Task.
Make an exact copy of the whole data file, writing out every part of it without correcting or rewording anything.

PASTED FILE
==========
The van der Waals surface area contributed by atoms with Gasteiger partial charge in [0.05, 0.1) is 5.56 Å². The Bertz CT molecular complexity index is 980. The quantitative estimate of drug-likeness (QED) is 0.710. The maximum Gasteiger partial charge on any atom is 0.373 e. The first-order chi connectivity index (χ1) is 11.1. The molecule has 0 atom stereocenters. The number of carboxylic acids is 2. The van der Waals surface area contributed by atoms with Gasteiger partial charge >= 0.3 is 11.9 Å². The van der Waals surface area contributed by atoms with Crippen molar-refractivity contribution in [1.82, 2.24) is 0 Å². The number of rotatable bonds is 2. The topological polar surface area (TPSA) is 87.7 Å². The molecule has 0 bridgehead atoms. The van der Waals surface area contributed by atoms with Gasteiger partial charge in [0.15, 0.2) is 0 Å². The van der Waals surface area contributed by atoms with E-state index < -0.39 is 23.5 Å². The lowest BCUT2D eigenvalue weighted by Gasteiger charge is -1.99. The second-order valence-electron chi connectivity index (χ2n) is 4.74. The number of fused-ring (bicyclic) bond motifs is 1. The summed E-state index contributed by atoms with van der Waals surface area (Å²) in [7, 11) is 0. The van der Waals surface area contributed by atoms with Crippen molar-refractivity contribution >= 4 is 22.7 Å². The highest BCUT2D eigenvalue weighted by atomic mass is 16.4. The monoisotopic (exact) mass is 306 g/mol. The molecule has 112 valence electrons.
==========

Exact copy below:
The van der Waals surface area contributed by atoms with Gasteiger partial charge in [0.05, 0.1) is 5.56 Å². The Bertz CT molecular complexity index is 980. The quantitative estimate of drug-likeness (QED) is 0.710. The maximum Gasteiger partial charge on any atom is 0.373 e. The first-order chi connectivity index (χ1) is 11.1. The molecule has 0 atom stereocenters. The number of carboxylic acids is 2. The van der Waals surface area contributed by atoms with Gasteiger partial charge >= 0.3 is 11.9 Å². The van der Waals surface area contributed by atoms with Crippen molar-refractivity contribution in [1.82, 2.24) is 0 Å². The number of rotatable bonds is 2. The topological polar surface area (TPSA) is 87.7 Å². The molecule has 0 bridgehead atoms. The van der Waals surface area contributed by atoms with Gasteiger partial charge in [0.15, 0.2) is 0 Å². The van der Waals surface area contributed by atoms with E-state index < -0.39 is 23.5 Å². The lowest BCUT2D eigenvalue weighted by Gasteiger charge is -1.99. The second-order valence-electron chi connectivity index (χ2n) is 4.74. The number of fused-ring (bicyclic) bond motifs is 1. The summed E-state index contributed by atoms with van der Waals surface area (Å²) in [7, 11) is 0. The van der Waals surface area contributed by atoms with Crippen molar-refractivity contribution >= 4 is 22.7 Å². The highest BCUT2D eigenvalue weighted by atomic mass is 16.4. The monoisotopic (exact) mass is 306 g/mol. The molecule has 112 valence electrons.